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Sen. Mark Warner makes the case for a new social contract for gig economy workers.
When you meet someone for the first time nowadays, the first question you’re likely to ask is no longer “Where do you work?” but rather “What are you working on?” That’s because the U.S. labor market is experiencing one of the most dramatic transformations in decades. Whether by economic necessity or choice, as many as one-third of Americans are now participants in the contingent workforce. In other words, they are working as independent contractors, temps, freelancers, or in the so-called sharing or gig economy.
In some ways, this phenomenon is not new. The last official U.S. government survey identified up to 50 million contingent workers, and that count was tallied in 2005—before the gig economy even existed.
Technology and globalization have accelerated employers’ ability not just to move positions offshore but also to disaggregate jobs into discrete tasks that can be farmed out to different people at varying times.
To be sure, all this innovation has enormous upsides, including the flexibility for employees to work when they want to and for as long as they want to. Likewise, individuals’ ability to monetize their time—or cars or apartments—provides new opportunities for them to supplement their household incomes.
Yet these changes are a two-way street: If we’re going to share more freedoms, we also have to share more responsibilities. For too many Americans in today’s contingent work environment, the old social contract of employer-based health insurance, retirement and other social insurance benefits is no longer an option.
The shared responsibility between employers and employees developed over the past 75 years provided a critically important safety net for individuals and families. This network of benefits helped protect taxpayers when the stuff hit the fan, which it occasionally does over the course of a person’s working life.
So the question is: “How do we modernize and improve a social contract that was designed for yesterday’s workforce to better meet the needs of today’s economy?”
An Uncertain Framework
Striking this new bargain is not a one-shot deal. It’s a process that requires experimentation to address new and old challenges alike.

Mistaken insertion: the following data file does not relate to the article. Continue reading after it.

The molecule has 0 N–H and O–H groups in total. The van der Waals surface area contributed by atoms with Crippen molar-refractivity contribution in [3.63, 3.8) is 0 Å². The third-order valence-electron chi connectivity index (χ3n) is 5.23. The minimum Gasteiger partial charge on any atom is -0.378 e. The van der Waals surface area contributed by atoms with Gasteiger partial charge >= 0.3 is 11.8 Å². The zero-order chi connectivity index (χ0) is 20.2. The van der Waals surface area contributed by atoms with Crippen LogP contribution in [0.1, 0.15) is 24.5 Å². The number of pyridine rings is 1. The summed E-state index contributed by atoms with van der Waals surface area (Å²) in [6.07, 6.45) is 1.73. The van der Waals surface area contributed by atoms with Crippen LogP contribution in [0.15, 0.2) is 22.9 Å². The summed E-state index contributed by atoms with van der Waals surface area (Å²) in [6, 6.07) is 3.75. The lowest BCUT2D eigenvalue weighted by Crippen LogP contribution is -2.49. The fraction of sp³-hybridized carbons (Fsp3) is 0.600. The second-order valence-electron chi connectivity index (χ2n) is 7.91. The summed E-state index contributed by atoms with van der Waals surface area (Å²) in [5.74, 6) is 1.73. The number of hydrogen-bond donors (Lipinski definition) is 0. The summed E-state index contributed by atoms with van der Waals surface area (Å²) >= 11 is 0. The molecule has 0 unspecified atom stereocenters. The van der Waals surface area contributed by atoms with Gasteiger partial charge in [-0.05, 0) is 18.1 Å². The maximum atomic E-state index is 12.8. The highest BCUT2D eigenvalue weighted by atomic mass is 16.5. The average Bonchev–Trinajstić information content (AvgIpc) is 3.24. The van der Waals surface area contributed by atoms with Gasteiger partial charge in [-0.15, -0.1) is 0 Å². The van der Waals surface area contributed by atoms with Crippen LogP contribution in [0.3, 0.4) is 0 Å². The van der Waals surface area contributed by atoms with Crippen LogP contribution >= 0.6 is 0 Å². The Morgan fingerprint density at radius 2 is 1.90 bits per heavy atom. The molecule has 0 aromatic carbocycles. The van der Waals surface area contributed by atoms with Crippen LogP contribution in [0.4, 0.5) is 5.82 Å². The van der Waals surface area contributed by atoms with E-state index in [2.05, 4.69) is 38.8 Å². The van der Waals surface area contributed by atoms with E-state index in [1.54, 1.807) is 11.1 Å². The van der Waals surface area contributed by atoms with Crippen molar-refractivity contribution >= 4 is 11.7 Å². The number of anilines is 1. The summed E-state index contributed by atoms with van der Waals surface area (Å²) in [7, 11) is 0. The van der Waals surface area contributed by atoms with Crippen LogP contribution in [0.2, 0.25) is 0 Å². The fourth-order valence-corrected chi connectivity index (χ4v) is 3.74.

For instance, what does unemployment insurance—which was designed to protect workers during layoffs and downturns—mean for an Uber or Lyft driver who chooses when and when not to work? How will workers, long accustomed to a suite of benefits and workplace protections through their employers, build a safety net while working for multiple on-demand businesses simultaneously and over time?
Even in the midst of an economic revolution—perhaps especially now—it is essential to recognize that some needs and rights of workers have not changed. People still require access to health care and retirement security as well as protection from injury and exploitation. We need to find creative ways to increase the economic security of contingent workers without undermining the flexibility of the new economy.
For the past year, I’ve been crisscrossing the country and attempting to learn everything I can about these issues. Here’s what I have concluded so far:
We have a greater responsibility to strengthen the social contract than ever. Too many low- and middle-income Americans are getting the short end of the stick. For the past two decades, the economy has been in the midst of a massive transformation. The objectives of the social contract, including stability and security, remain the same, but the pathways to achieving them need to be modernized to meet the demands of this new era.
We have to make innovation our ally, not our enemy. Solutions to these challenges should develop from some of the same technological advances and entrepreneurial creativity that are driving new business models.
We should act now to design models that can support the many new ways people work. Portable benefits should be attached to individuals regardless of the number of jobs they might have over the course of a day or a career.
As a longtime entrepreneur myself, I continue to challenge the innovators to innovate before the regulators rush to regulate. Forward-leaning business leaders and policymakers need to look for opportunities and creative partnerships to further explore which solutions work and which don’t.
In some places, such experimentation has already begun. In New York City, for example, the International Association of Machinists and Aerospace Workers has created an Independent Drivers Guild recognized by Uber—repurposing an 11th century model in a way that has promising potential to provide benefits and protections to drivers in the on-demand economy. Our country needs more of these experiments from states, cities, employers, unions, associations and nonprofits alike.
We also could look toward the idea of the “hour bank,” used by the building trades for 60 years, to administer benefits for members who work for a series of contractors over the course of a year. Such a bank tracks an individual’s labor for multiple employers or contractors, with a trusted third party collecting and administering the employers’ contributions for training, insurance and retirement programs based on the total hours worked.
Barely five years ago, no one had even heard of Uber or Airbnb. And while it’s not clear what the disruptive technologies of tomorrow might look like, we know that developments such as driverless cars, same-day drone deliveries and 3-D printing appear to be right around the corner.
The broad outline is clear: The U.S. economy is changing faster than we think—and, so far, we aren’t keeping up.
Mark Warner is a Democratic senator from Virginia. He is a former Virginia governor and a co-founder of Nextel Communications.
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